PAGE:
The Core Semester During MIT’s MBA Program

Massachusetts Institute of Technology (MIT)


With over three decades of experience in the finance sector, during which time he established himself as a hedge fund icon, Arthur “Art” Samberg now leads Hawkes Financial LLC, his family office. An educated individual, Art J. Samberg studied for his MBA at Massachusetts Institute of Technology (MIT). Current MBA students at MIT study at MIT Sloan, which focuses on creating a collaborative environment.

During their first, or Core, semester at MIT Sloan, new MBA students are divided into six groups. These cohort groups typically contain approximately 70 people of varying cultural backgrounds, with each individual offering diverse experience and interests to the group. Each cohort works together for the duration of the Core semester.

Within each cohort, students split further into teams of six or seven, with each team working together on assignments and projects, in addition to studying for exams. The overall aim of the Core semester and the cohort idea is to demonstrate the diversity that students will encounter once they enter the workplace and prepare them for it.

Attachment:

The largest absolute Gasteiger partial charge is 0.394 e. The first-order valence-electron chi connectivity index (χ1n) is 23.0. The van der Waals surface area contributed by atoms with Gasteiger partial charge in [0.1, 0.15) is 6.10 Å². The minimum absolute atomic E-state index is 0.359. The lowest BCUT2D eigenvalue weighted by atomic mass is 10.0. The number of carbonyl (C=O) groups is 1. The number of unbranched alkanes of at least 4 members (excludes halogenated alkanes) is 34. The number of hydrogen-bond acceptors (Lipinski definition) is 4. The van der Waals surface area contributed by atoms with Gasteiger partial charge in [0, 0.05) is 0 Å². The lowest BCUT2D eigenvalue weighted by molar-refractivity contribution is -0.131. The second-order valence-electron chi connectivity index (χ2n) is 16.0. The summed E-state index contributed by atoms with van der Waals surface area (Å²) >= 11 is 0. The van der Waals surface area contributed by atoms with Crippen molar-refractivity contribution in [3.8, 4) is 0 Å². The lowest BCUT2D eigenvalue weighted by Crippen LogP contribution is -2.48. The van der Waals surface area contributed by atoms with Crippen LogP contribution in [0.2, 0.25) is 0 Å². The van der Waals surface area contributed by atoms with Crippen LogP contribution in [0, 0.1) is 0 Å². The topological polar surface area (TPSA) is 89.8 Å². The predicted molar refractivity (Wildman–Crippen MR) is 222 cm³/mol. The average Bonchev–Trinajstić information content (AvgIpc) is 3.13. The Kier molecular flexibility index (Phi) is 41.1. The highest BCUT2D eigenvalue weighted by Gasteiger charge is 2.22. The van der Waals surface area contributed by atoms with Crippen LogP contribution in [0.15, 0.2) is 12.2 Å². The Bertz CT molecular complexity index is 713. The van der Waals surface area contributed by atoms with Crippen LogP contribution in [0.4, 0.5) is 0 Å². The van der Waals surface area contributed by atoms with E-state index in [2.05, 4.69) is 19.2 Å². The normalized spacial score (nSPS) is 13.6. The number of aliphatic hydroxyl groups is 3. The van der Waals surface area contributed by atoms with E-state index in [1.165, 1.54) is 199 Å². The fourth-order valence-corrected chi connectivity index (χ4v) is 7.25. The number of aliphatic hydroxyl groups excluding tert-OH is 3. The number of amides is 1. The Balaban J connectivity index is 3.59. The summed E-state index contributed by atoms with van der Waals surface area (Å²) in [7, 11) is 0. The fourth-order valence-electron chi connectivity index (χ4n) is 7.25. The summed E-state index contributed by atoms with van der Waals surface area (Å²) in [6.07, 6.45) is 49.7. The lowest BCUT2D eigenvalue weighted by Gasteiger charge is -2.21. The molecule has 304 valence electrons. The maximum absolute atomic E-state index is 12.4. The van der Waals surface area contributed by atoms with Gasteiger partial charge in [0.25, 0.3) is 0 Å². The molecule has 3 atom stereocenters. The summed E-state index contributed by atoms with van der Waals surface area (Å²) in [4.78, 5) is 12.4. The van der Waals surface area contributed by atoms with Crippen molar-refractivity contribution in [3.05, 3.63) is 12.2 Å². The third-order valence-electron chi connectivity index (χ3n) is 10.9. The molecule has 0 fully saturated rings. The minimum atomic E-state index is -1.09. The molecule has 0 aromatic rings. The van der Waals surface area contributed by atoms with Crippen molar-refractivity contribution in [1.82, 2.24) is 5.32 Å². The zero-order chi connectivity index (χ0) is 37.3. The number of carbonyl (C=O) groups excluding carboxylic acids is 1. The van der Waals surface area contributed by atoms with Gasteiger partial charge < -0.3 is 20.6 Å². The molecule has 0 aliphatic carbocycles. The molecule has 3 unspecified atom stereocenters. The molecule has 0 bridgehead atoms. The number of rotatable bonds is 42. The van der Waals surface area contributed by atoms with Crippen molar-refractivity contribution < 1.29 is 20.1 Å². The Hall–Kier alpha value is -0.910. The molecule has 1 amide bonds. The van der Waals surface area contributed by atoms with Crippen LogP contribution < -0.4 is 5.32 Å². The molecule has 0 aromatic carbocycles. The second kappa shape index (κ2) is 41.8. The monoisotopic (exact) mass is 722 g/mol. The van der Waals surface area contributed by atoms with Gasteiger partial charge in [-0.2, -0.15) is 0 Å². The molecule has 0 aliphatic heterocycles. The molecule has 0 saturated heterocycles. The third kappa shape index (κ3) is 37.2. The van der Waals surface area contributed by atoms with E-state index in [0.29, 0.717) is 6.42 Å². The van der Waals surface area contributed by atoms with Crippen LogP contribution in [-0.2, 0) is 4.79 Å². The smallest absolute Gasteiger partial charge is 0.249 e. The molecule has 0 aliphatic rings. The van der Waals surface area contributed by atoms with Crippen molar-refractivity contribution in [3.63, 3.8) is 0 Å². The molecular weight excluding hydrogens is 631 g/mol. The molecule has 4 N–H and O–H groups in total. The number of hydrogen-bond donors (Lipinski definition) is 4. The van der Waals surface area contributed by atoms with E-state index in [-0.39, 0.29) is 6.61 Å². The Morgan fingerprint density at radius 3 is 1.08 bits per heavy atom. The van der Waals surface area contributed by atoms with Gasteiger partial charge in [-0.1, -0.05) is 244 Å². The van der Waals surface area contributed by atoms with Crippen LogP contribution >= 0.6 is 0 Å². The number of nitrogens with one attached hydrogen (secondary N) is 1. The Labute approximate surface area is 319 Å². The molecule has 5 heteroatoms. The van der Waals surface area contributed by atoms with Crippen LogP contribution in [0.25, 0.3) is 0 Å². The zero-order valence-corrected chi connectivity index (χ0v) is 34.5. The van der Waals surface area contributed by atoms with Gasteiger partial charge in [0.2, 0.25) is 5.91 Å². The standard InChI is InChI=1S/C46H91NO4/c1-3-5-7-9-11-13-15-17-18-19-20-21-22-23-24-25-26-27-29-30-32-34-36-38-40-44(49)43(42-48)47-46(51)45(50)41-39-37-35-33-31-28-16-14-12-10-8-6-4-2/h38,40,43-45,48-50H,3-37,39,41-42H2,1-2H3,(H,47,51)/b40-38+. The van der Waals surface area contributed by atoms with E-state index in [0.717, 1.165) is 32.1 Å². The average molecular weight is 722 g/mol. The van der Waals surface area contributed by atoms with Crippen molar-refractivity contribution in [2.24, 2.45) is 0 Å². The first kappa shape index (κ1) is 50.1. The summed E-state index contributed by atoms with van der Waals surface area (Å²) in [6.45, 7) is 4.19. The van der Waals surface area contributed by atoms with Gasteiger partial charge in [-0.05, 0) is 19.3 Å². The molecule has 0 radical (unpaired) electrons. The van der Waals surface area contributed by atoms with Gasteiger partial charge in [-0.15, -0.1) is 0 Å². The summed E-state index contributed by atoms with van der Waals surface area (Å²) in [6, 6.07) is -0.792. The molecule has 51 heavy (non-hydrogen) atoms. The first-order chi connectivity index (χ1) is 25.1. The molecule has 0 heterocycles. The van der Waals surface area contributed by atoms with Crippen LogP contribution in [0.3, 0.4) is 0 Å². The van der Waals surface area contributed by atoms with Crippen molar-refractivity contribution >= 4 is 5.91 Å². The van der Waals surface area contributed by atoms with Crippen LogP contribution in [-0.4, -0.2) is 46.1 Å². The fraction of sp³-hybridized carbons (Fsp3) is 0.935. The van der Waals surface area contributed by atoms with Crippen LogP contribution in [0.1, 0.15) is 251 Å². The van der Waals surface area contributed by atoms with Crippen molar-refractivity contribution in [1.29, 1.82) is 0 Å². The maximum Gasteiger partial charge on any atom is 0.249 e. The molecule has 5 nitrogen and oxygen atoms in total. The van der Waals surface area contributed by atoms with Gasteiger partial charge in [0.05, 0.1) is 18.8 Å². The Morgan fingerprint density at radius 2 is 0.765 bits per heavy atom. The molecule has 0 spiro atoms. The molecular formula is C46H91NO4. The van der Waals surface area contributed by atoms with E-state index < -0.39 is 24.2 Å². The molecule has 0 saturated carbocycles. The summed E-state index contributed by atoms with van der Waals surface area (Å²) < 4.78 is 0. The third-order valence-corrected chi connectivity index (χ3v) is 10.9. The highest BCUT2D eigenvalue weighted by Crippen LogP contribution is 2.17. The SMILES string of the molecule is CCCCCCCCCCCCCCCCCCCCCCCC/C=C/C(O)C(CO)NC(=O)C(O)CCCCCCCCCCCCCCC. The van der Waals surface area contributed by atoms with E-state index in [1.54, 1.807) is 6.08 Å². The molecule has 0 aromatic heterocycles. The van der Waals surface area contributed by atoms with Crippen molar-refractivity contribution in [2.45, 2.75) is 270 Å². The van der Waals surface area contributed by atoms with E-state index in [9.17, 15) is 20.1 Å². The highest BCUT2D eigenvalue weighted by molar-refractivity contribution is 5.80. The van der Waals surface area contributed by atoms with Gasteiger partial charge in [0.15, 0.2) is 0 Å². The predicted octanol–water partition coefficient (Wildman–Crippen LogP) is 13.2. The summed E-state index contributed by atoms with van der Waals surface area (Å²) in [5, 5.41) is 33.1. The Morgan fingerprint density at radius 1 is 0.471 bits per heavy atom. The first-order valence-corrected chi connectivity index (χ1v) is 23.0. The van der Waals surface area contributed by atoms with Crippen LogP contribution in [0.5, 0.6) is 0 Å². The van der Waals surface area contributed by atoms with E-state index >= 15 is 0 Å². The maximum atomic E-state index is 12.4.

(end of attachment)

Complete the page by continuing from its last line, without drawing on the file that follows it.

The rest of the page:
The Founding Father of Modern Day Hedge Funds

Art Samberg is the owner of Hawkes Financial, LLC, an investment company based in Katonah, New York. Acclaimed for the financial support he offers to Columbia Business School, a donation by Art J. Samberg was responsible for the establishment of the Arthur J. Samberg Institute for Teaching Excellence. Arthur Samberg is a well-respected expert in the area of hedge funds.

Alfred Winslow Jones, a reserved Australian sociology professional and intellectual, was responsible for founding hedge funds. Born in 1901 in Melbourne, Australia, Jones graduated from Harvard University in 1923 and travelled the world extensively following his graduation. After jaunts in Germany and Spain, Jones decided to pursue further study in the United States and found work as a Fortune magazine journalist. He experienced significant success after the article Fashions in Forecasting was published. This allowed Jones to quit Fortune, and in 1949 he created the first “hedged fund” together with four colleagues.

Jones was known for a measured and intellectual approach to investment; he purchased stocks with leverage and short-sold other stocks simultaneously. This daring and successful technique resulted in attention from the media, though many who tried to copy his investment strategy did not experience the same results. Today, the Jones method is more commonly known as the long/short equities model and remains a popular traditional structure for hedge funds worldwide.